Technology Business Research Inc.’s (TBR) 2H14 cloud customer research reports found end users globally are engaging cloud professional services vendors at twice the rate of private and public cloud vendors, indicating cloud professional services are typically the entry point as enterprises make the decision to migrate to cloud and consultants provide guidance and education to prospective cloud customers.
Public, private and hybrid cloud integration will follow cloud professional services growth in coming years, as adoption rates have increased. TBR expects the private cloud adoption rate to reach 85% by 2018.
TBR’s 2H14 Private Cloud Customer Research report shows a shift in the type of private clouds adopted, with a 65% to 35% split of third-party-delivered private clouds to self-built private clouds. It’s a minor but telling shift from the 70% to 30% split in 2013 and 1H14 that indicates enterprises are more comfortable with and educated on cloud and are growing their cloud-related skill sets.
TBR (www.tbri.com) estimates the 2014 private cloud market opportunity is $41 billion and is expected to grow at a 15% CAGR to $72 billion in 2018. Private cloud budgets, however, declined year-to-year in dollar value and as a percentage of cloud spend in 2H14 as the proliferation of open-source public cloud offerings gained in popularity.
“Expectations around the benefits of private cloud adoption are becoming more realistic as the market matures. Cloud buying behavior has become less collaborative over the past six months, with IT regaining control of cloud decisions, leading to an influx of infrastructure workload adoption,” says TBR Cloud Practice Analyst Cassandra Mooshian.
The study found security is the top customer-perceived barrier to private cloud adoption, followed by integration for third-party-delivered private cloud customers and usage monitoring for self-built private cloud customers. Such insights gained from the report help cloud vendors better align their portfolios and messaging to customer needs as the TBR cloud research stream gives vendors a view into their customers’ minds and behaviors, increasing their opportunities to succeed in the market.
TBR’s 2H14 Hybrid Cloud Customer Research report indicates 22% of the large enterprise market has integrated cloud across their IT environments, creating a $7 billion hybrid integration market in 2014. Demand for integration will increase over the next four to five years as the enterprise market purchases cloud, and then integrates it to optimize efficiency, productivity and cost. Infrastructure is where most enterprises begin their hybrid cloud integrations, followed by platform and lower-risk applications.
Jillian Mirandi, a senior analyst in TBR’s Cloud Practice, says: “Large, multiline vendors like IBM, HP and Microsoft will continue to dominate the hybrid cloud market, as they offer preintegrated solutions across many areas of IT environments. These vendors are opening their environments, enabling interoperability for customers and increasing developer appeal. On the public cloud vendor side, productivity portfolios Microsoft O365 and Google for Work, as well as Salesforce.com on the CRM side are experiencing growing levels of integration. I expect vendors that make it easy to integrate through opening code and APIs as well as through prebuilt connectors will be purchased as part of hybrid IT environments.”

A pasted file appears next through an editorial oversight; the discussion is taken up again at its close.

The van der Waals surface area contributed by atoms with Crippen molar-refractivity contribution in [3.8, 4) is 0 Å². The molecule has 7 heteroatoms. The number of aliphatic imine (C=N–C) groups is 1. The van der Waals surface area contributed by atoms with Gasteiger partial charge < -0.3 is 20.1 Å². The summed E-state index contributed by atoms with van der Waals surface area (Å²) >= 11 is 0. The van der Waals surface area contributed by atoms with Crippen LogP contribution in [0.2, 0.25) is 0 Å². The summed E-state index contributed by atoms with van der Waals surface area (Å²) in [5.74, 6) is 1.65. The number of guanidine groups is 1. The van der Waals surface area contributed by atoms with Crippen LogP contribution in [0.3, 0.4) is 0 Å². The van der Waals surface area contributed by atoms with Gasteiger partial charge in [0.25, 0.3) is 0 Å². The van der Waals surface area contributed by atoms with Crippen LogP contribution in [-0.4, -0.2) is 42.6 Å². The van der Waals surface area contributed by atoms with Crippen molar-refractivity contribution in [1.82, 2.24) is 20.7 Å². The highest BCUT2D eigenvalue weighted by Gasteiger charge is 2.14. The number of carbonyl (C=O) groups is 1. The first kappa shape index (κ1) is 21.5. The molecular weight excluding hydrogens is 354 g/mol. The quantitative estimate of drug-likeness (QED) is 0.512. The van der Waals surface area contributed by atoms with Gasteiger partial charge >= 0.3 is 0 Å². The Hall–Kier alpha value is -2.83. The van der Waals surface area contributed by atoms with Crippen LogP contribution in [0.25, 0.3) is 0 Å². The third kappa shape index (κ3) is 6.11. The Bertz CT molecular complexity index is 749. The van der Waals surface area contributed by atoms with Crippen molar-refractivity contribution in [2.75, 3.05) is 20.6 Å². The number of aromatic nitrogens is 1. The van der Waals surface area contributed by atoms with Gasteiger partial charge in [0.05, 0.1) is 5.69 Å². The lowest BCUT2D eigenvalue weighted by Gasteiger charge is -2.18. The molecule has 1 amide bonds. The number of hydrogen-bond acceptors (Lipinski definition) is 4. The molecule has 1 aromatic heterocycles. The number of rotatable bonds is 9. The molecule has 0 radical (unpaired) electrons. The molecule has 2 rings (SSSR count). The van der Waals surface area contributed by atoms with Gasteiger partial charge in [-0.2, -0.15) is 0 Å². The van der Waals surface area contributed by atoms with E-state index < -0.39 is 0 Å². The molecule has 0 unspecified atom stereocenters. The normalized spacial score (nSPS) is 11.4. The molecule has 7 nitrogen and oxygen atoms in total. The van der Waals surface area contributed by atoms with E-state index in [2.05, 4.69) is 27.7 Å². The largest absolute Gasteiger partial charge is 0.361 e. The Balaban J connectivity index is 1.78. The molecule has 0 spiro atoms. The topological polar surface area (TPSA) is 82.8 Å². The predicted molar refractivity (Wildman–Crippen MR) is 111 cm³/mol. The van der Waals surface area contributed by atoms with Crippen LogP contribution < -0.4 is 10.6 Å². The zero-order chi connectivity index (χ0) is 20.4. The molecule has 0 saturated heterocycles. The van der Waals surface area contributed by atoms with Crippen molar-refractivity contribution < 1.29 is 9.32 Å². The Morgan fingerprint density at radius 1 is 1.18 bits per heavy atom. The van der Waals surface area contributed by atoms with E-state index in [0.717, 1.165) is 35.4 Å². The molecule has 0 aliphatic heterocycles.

The third piece of TBR’s 2H14 cloud customer research stream, the Cloud Professional Services Customer Research report, surveyed 453 end users and highlighted security as the biggest perceived risk of cloud adoption but also the biggest differentiating factor among vendors for customers in their purchase decisions, making security a critically competitive segment for vendors into 2015. Traditional systems integrators and consultants are facing more pressure from ISVs Microsoft, Oracle and SAP, which use security software expertise and orchestration capabilities to earn their spots on vendor leaderboards.
“Security remains the driving force behind cloud vendor adoption, while the emerging trends of hybrid IT and analytics, and the associated security complications they bring to the table, foreshadow steady and growing demand for cloud professional services over the next few years,” Mooshian says.
TBR surveyed over 1,865 enterprises across the U.S., the U.K., Germany, France, China and India to understand the overall cloud market’s adoption rates, buying behaviors and vendor landscape. Of the total survey population, we asked 1,305 cloud purchasers questions to dig into their preferences, planned purchases and desired steps for vendors to make. From the data, TBR produced three reports, Private Cloud Customer Research, Hybrid Cloud Customer Research and Cloud Professional Services Customer Research. TBR will publish the Cloud Brokerage Customer Research report in early 2015.